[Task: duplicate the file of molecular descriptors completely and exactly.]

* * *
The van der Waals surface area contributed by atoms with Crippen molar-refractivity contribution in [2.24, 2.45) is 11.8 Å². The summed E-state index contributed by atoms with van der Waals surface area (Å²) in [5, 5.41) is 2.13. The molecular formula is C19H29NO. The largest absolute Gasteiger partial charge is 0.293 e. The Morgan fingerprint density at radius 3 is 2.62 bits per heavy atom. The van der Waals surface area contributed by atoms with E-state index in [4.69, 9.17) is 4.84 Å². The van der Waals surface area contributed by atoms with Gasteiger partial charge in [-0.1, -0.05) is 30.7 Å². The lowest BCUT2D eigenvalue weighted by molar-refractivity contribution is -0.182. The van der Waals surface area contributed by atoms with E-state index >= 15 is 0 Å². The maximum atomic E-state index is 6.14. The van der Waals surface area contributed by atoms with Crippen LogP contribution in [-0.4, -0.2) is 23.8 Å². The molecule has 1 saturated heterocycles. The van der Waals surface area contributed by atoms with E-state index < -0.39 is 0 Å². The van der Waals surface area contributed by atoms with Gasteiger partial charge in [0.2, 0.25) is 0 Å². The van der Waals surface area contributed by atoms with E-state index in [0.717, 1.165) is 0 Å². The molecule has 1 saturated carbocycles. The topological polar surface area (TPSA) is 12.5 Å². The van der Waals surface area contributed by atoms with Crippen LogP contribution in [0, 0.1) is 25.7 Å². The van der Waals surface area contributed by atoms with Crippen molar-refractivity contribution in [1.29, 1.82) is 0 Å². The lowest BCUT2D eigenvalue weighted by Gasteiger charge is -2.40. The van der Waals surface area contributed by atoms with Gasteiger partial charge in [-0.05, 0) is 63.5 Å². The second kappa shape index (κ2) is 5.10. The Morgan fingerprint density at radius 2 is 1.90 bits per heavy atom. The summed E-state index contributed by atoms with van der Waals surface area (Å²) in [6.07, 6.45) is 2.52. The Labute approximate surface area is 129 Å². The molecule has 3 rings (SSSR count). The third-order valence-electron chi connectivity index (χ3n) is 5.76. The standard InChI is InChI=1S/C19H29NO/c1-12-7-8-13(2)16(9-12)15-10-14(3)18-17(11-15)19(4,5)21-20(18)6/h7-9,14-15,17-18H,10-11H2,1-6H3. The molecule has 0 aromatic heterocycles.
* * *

The van der Waals surface area contributed by atoms with Crippen molar-refractivity contribution in [2.24, 2.45) is 11.8 Å². The summed E-state index contributed by atoms with van der Waals surface area (Å²) in [5, 5.41) is 2.13. The molecular formula is C19H29NO. The largest absolute Gasteiger partial charge is 0.293 e. The Morgan fingerprint density at radius 3 is 2.62 bits per heavy atom. The van der Waals surface area contributed by atoms with E-state index in [4.69, 9.17) is 4.84 Å². The van der Waals surface area contributed by atoms with Gasteiger partial charge in [-0.1, -0.05) is 30.7 Å². The lowest BCUT2D eigenvalue weighted by molar-refractivity contribution is -0.182. The van der Waals surface area contributed by atoms with E-state index >= 15 is 0 Å². The maximum atomic E-state index is 6.14. The van der Waals surface area contributed by atoms with Crippen LogP contribution in [-0.4, -0.2) is 23.8 Å². The molecule has 1 saturated heterocycles. The van der Waals surface area contributed by atoms with E-state index < -0.39 is 0 Å². The van der Waals surface area contributed by atoms with Gasteiger partial charge in [0.2, 0.25) is 0 Å². The van der Waals surface area contributed by atoms with E-state index in [0.717, 1.165) is 0 Å². The molecule has 1 saturated carbocycles. The topological polar surface area (TPSA) is 12.5 Å². The van der Waals surface area contributed by atoms with Crippen LogP contribution in [0, 0.1) is 25.7 Å². The van der Waals surface area contributed by atoms with Crippen molar-refractivity contribution in [1.29, 1.82) is 0 Å². The lowest BCUT2D eigenvalue weighted by Gasteiger charge is -2.40. The van der Waals surface area contributed by atoms with Gasteiger partial charge in [-0.05, 0) is 63.5 Å². The second kappa shape index (κ2) is 5.10. The Morgan fingerprint density at radius 2 is 1.90 bits per heavy atom. The summed E-state index contributed by atoms with van der Waals surface area (Å²) in [6.07, 6.45) is 2.52. The Labute approximate surface area is 129 Å². The molecule has 3 rings (SSSR count). The third-order valence-electron chi connectivity index (χ3n) is 5.76. The standard InChI is InChI=1S/C19H29NO/c1-12-7-8-13(2)16(9-12)15-10-14(3)18-17(11-15)19(4,5)21-20(18)6/h7-9,14-15,17-18H,10-11H2,1-6H3. The molecule has 0 aromatic heterocycles.